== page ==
"I don't yet (and I may never) know exactly what I think of standards and their progeny, the prescribed unit plans and bubble sheet tests and workshop models, but the more I see of curricula, the more I become convinced that they need to be dramatically reduced if not eliminated altogether. where is the joy in visiting each of nearly two hundred destinations on a map for only forty-five minutes each?This is the kind of teacher I want for my daughters. She's an advocate for kids who is obviously passionate about teaching, she's web-savvy and writes wonderfully, and I'm sure she makes the best of a difficult situation in New York's public school system.
in my classroom we have a policy that any question about science may be asked at any time, and depending on a number of factors we will either save it for later, when it can get the attention it properly deserves, or I will derail the entire class so that we can talk about something else that we are deeply interested in. the curriculum says I have to visit each of several dozen topics in turn. but I want my kids to ask questions, to explore, to pick up the rocks and sift through the mud below, to really get their hands dirty"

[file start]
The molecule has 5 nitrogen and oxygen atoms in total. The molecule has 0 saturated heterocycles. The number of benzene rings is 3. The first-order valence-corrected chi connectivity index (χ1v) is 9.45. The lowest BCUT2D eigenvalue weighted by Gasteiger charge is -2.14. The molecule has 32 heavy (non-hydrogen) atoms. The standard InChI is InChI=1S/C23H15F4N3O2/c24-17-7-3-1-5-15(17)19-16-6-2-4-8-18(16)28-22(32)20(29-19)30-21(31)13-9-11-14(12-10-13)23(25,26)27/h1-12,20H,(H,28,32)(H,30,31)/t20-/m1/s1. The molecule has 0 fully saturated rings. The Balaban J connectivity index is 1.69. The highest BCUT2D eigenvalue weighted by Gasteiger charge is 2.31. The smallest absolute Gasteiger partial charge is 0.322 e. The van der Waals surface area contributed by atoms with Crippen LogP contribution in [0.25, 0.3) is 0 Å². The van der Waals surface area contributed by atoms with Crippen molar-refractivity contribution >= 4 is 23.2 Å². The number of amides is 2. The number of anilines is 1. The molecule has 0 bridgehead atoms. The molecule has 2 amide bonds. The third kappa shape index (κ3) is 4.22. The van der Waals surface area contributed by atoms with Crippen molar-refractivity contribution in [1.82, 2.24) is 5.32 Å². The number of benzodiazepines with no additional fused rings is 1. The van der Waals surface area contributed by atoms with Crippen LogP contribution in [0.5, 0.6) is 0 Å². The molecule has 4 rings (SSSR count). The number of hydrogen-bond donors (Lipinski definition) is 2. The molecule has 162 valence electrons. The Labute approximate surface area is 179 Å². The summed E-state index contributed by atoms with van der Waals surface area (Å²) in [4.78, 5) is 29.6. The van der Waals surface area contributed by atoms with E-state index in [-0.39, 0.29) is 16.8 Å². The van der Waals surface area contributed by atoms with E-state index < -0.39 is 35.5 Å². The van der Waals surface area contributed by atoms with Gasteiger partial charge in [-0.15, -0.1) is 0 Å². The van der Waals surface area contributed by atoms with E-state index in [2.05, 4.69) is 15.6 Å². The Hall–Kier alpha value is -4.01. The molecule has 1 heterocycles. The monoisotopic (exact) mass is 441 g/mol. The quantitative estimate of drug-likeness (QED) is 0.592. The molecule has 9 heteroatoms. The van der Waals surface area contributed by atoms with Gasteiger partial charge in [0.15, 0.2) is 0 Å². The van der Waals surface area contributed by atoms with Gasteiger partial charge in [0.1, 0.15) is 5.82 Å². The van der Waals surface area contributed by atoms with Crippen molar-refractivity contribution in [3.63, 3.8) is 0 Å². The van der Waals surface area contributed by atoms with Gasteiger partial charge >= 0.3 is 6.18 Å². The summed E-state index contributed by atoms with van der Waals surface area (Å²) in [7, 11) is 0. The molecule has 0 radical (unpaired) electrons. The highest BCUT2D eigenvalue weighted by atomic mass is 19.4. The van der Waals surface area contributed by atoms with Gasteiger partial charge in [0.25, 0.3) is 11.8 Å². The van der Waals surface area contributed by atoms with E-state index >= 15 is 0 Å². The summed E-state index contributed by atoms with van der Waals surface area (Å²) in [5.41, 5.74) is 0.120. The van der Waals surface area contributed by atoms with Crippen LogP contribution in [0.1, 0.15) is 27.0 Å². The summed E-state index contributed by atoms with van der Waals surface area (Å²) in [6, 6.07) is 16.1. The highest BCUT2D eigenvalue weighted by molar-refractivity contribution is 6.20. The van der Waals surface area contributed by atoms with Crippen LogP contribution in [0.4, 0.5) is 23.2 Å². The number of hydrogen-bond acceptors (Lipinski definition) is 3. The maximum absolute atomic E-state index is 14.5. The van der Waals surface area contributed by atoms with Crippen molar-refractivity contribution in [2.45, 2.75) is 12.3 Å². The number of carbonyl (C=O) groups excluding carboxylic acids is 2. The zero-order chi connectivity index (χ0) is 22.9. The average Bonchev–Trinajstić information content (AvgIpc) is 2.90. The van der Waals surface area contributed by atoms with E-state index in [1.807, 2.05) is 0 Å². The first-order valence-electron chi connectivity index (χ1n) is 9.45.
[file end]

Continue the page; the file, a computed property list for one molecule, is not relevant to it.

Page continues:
But I can't help but try a little utopian thought experiment. Imagine her in the opposite learning environment of where she is right now -- set her loose for three or four months with:
- a dozen interested kids of different ages
- no curriculum except a flexible focus on science as an organizing principle
- the freedom to explore interesting places and environments where science can be experienced and seen in action
- no pressure to switch topics or disciplines every hour
- the freedom to follow ideas and trains of thought as far as they're interesting
- access to great equipment and technology, letting her kids reflect and learn as part of a network of interested people
- license to have fun